Bill Ranford : biography
William Edward Ranford (born December 14, 1966) is a former professional ice hockey goaltender and current goaltending coach for the Los Angeles Kings. He graduated from New Westminster Secondary School in 1985. He was selected in the third round of the 1985 NHL Entry Draft, 52nd overall, by the Boston Bruins. Over the course of fifteen NHL seasons, Ranford would play with Boston, the Edmonton Oilers, Washington Capitals, Tampa Bay Lightning, and Detroit Red Wings, winning two Stanley Cups, a Canada Cup, and the 1994 World Ice Hockey Championship while playing for Canada.
Ranford won his first Stanley Cup in 1988, as the backup to Grant Fuhr. However, in 1990 despite constant comparisons to the injured Fuhr, Ranford emerged as a first-rate goaltender, leading the Oilers to the Stanley Cup and winning the Conn Smythe Trophy (playoff MVP) in the process. It was the last Cup that the Edmonton Oilers dynasty would win. Ranford went on to play the next six seasons in Edmonton, before being dealt back to the Boston Bruins on January 11, 1996 for Mariusz Czerkawski, Sean Brown, and a 1st Round Pick in the 1996 Entry Draft (Matthieu Descoteaux).
After less than two seasons with Boston, Ranford was dealt to the Washington Capitals on March 1, 1997 with Adam Oates and Rick Tocchet for Jason Allison, Anson Carter, Jim Carey, a conditional draft pick in the 1998 Entry Draft, and a Third Round Pick in the 1997 Entry Draft (Lee Goren).
Ranford was initially the starting goaltender for Washington, but was injured in the opening game of the 1997-98 season and missed a significant portion of the season. When he returned, Olaf Kolzig had taken over the starting position. The Capitals advanced to the Stanley Cup Finals that year; it was Ranford's third trip to the Finals, though Kolzig played every minute of the playoffs. On June 18, 1998, he was dealt to the Tampa Bay Lightning for a Second Round Pick in the 1999 Entry Draft and a Third Round Pick in the 1998 Entry Draft (Todd Hornung).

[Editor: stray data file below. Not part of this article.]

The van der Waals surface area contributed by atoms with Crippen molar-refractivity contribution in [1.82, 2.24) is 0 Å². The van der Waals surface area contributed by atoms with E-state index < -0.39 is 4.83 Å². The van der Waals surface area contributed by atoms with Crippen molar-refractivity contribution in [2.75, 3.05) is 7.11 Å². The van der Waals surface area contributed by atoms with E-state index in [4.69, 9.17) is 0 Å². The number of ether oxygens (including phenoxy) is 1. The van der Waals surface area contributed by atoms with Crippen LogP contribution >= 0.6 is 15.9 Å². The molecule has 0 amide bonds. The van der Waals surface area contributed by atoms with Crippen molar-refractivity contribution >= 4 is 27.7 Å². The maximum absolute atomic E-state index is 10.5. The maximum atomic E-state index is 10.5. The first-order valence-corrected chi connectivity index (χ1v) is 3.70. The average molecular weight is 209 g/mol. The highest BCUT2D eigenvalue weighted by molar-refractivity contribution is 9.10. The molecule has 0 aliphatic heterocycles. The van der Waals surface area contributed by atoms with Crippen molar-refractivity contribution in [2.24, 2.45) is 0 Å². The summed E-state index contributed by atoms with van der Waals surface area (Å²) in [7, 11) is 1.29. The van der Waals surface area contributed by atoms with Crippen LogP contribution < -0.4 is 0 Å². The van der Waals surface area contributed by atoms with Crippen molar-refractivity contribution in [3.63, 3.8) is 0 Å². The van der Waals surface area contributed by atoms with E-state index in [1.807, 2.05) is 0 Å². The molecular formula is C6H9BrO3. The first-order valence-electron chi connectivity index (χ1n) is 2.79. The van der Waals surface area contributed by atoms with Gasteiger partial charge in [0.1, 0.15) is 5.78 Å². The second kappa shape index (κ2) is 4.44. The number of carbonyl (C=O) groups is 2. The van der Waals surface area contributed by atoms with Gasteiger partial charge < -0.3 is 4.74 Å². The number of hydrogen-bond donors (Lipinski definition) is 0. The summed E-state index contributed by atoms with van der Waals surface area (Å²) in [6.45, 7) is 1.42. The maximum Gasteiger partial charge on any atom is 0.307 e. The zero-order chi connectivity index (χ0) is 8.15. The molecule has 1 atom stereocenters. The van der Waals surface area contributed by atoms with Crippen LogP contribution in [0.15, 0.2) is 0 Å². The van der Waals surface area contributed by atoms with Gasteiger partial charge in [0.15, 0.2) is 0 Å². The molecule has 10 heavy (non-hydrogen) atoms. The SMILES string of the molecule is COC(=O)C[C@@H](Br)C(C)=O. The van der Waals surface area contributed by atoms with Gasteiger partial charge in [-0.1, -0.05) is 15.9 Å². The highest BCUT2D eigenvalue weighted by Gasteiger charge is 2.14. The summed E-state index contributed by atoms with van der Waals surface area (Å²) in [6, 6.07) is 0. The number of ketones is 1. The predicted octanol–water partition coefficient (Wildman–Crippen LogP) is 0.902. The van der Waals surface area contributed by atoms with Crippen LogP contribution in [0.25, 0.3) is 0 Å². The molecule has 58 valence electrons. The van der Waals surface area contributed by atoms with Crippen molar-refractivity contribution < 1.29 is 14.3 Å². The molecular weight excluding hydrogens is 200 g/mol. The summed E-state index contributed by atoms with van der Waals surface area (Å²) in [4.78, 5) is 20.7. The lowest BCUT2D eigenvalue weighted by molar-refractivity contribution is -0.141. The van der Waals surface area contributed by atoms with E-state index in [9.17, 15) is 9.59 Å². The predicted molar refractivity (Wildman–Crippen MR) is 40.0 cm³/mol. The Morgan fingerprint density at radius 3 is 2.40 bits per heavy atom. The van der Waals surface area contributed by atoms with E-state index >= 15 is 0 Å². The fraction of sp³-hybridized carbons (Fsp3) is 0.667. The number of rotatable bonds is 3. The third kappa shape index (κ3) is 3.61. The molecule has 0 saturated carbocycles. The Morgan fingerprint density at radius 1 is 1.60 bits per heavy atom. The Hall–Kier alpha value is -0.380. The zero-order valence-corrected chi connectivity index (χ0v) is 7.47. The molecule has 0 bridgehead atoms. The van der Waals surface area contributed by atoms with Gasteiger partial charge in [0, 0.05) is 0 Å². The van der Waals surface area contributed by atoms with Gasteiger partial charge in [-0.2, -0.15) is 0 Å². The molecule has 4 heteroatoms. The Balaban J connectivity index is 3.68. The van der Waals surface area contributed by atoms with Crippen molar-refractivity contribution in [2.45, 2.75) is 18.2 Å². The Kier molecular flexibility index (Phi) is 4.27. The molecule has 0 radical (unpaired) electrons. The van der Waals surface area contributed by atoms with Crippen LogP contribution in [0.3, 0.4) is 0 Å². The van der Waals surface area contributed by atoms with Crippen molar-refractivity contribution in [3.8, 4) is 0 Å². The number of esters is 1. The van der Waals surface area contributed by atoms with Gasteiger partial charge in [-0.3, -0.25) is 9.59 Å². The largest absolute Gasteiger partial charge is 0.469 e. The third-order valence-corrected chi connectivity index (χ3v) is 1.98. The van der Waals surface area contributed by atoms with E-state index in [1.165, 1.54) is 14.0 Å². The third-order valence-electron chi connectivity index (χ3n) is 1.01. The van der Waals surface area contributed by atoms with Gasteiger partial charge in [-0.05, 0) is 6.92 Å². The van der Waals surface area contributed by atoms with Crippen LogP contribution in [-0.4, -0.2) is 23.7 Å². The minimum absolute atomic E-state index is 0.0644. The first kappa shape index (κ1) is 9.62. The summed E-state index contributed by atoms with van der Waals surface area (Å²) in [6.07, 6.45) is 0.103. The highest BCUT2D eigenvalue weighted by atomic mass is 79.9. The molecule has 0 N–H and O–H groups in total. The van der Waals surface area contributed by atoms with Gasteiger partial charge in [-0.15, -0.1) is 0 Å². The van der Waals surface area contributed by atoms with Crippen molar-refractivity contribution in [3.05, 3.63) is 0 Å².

He began the season with Tampa Bay, but was traded to the Detroit Red Wings on March 23, 1999 for a conditional draft pick. It was the second deal between the two teams that day. The prior trade brought Wendel Clark and a draft pick to the Red Wings and Goaltender Kevin Hodson and a draft pick to the Lightning. The Wendel Clark trade made the Bill Ranford deal happen. Ranford saw his final playoff action that spring, appearing in four games in the second round while starter Chris Osgood was injured. Ranford went 2-2 and recorded his 4th career playoff shutout.
His final year in the NHL was 1999-2000, where Ranford returned to Edmonton as a free-agent, backing up Tommy Salo before announcing his retirement on April 24.
Ranford played net for the Edmonton Oilers alumni team at the 2003 Heritage Classic, the first outdoor regular season game in NHL history. Ranford (14 saves) and Grant Fuhr (11 saves) took turns in goal and held the Montreal Canadiens alumni team scoreless in a 2–0 victory.. (November 23, 2003). CBC Sports. Retrieved July 15, 2011.
Ranford acted in the 2004 movie Miracle, performing the on-ice scenes as the goaltender for Team USA, Jim Craig, while Eddie Cahill performed the off-ice scenes.Merron, Jeff (February 12, 2004). . ESPN.com. Retrieved August 21, 2010.
Ranford served as the Goalie Coach for the WHL Vancouver Giants for the 2004-2005 and 2005-2006 seasons.. NHL.com. Retrieved December 24, 2010.
On July 10, 2006 he was named the goaltending coach of the Los Angeles Kings and continues to hold that position. His named would be etched onto the Stanley Cup a third time in 2012.
He is also a part-owner of the Coquitlam Express of the British Columbia Hockey League (Tier II Junior).
- 1986 - WHL 2nd All-Star Team
- 1988, 1990 (as a Player) 2012 (as Goaltending Coach) - Stanley Cup
- 1990 - Conn Smythe Trophy MVP
- 1991 - NHL All-Star Game
- 1991 - Canada Cup (Team Canada)
- 1991 - Canada Cup MVP
- 1994 - Ice Hockey World Championship (Team Canada, previously Canada won 1961)
- 1994 - Hockey World Championship tournament MVP
- 1996 - World Cup of Hockey (Team Canada)
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